The tumor suppressor MIR139 is silenced by POLR2M to promote AML oncogenesis
MIR139 is a commonly silenced and found as a tumor suppressor in AML. In this study, we unraveled the molecular mechanism of tumor suppressor MIR139 silencing downstream of MLL-AF9 and polycomb-repressor complex 2 (PRC2) in AML.
MicroRNAs (miRNAs) are small non-coding RNAs of 19-22 nt in length and are key regulators of the expression of target mRNAs involved in critical pathways, including cellular stress responses, normal developmental pathways and prevention of oncogenesis. We have recently published evidence that MIR139, a highly conserved miRNA, is induced and causes apoptosis when DNA damage accumulates in hematopoietic stem and progenitor cells (HSPC)1. Notably, miR-139 has diagnostic, prognostic, and therapeutic value for AML and other types of cancer 2. Mounting evidence show that MIR139 expression is significantly downregulated in various cancers 2-4, including human AML cell lines and clinical AML samples 1, 2, 5, 6, which is suggestive for an aberrant MIR139-silencing mechanism. However, the molecular mechanism of miR-139 silencing remained largely unknown. In our manuscript in Leukemia, we describe evidence for a novel transcriptional silencing mechanism downstream of MLL-AF9 and PRC2 that target MIR139 in AML.
We showed that Mir139 is a target of MLL-AF9 oncogene in HSPCs and that miR-139 downregulation is a selective event in MLL-AF9 driven leukemogenesis. We found that genomic deletion of Mir139 enhanced colony-forming capacity (more colonies) and proliferation (larger colonies) of MLL-AF9 cells. We observed a 60-80% reduction of miR-139-3p and 60-85% reduction of miR-139-5p expression in MLL-AF9 cells, suggesting that MLL-AF9 represses Mir139 expression. In contrast, Pde2a expression in MLL-AF9 remained unchanged, indicating that Pde2a and miR-139 are not co-regulated. Forced expression of miR-139 in MLL-AF9 cells induced loss of colony-forming capacity and apoptosis and inhibited AML in mice. We identified 3 target genes of MIR139, that could at least in part phenocopy miR-139 expression when depleted in MLL-AF9 cells. These targets are Eif4g2, tyrosine phosphatase Ptprt and Hpgd, an enzyme that converts Prostaglandin-E2 into 15-keto-Prostaglandin-E2. These miR-139 targets may be of interest for AML treatment development. Together, we present evidence that MLL-AF9-mediated Mir139-silencing is a critical event for leukemogenesis.
Next, we unraveled the transcriptional silencing mechanism of MIR139 downstream of MLL-AF9. We established that two enhancer regions upstream of MIR139 regulate the expression of MIR139 in normal HSPCs. These enhancers serve as PRC2 interaction sites that mediate the silencing of MIR139, but not the Pde2a host gene, in MLL-AF9 cells. Our data show that this silencing mechanism is essential for the survival and outgrowth of AML cells. PRC2 is a complex that consists of EED, DNA binding protein SUZ12 and histone binding protein RBBP4 and either Enhancer of Zeste protein EZH1 or EZH2. The main function of this complex is to trimethylate the lysine-27 residue on Histone H3 to switch active genes to the silenced state. Unknown activities mediated by PRC2 that induce gene silencing, other than simply blocking accessibility of chromatin, cannot be ruled out. Therefore, we sought to identify molecules involved in transcriptional repression of MIR139 by performing a genome-wide CRISPR-Cas9 sgRNA screen.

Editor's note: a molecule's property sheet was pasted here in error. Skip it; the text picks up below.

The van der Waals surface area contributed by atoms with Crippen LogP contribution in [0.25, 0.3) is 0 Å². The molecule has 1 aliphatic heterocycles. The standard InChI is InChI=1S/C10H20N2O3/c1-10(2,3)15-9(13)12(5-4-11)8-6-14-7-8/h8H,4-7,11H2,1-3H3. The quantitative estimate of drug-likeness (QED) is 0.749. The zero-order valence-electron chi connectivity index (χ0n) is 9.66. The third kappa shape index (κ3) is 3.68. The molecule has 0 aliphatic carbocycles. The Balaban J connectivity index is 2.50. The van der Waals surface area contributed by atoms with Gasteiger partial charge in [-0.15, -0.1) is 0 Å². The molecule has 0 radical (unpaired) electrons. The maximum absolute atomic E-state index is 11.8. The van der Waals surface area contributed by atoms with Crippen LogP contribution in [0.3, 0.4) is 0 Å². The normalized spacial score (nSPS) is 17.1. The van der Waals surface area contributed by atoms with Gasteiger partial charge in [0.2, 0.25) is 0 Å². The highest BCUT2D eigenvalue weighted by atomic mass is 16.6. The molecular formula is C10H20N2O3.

We found that the MIR139 gene is silenced by POLR2M. It is well-established that POLR2M binds to RNA Polymerase II and causes paused transcription. We found that POLR2M silences the transcription of MIR139 in MLL-AF9 AML downstream of MLL-AF9 and PRC2. This factor binds to both enhancer regions and the transcriptional start site of MIR139. Upon treatment of MLL-AF9 cells with UNC1999, an inhibitors that target EZH1 and EZH2, we found that POLR2M binding is abrogated at both enhancers resulting in activation of MIR139 transcription, enhanced miR-139 and apoptosis. We hypothesized that the transcription occurs at the enhancers, a mechanism which was previously described for miRNAs 7. However, we found that transcripts mainly originated from the MIR139 transcriptional start site downstream of the enhancers. POLR2M-mediated MIR139 silencing was confirmed in other AML cell lines with different oncogenic driver mutations, indicating that this oncogenic mechanism is a more common event in AML. PRC2-mediated silencing of MIR139 is not exclusive for AML 8. Therefore, POLR2M-mediated silencing of MIR139 may be an oncogenic driver event in other types of cancer, which is currently under investigation. Together, our findings highlight the importance of POLR2M-mediated paused transcription of MIR139 in MLL-AF9 AML, a mechanism that may be interesting as a target for treatment development.
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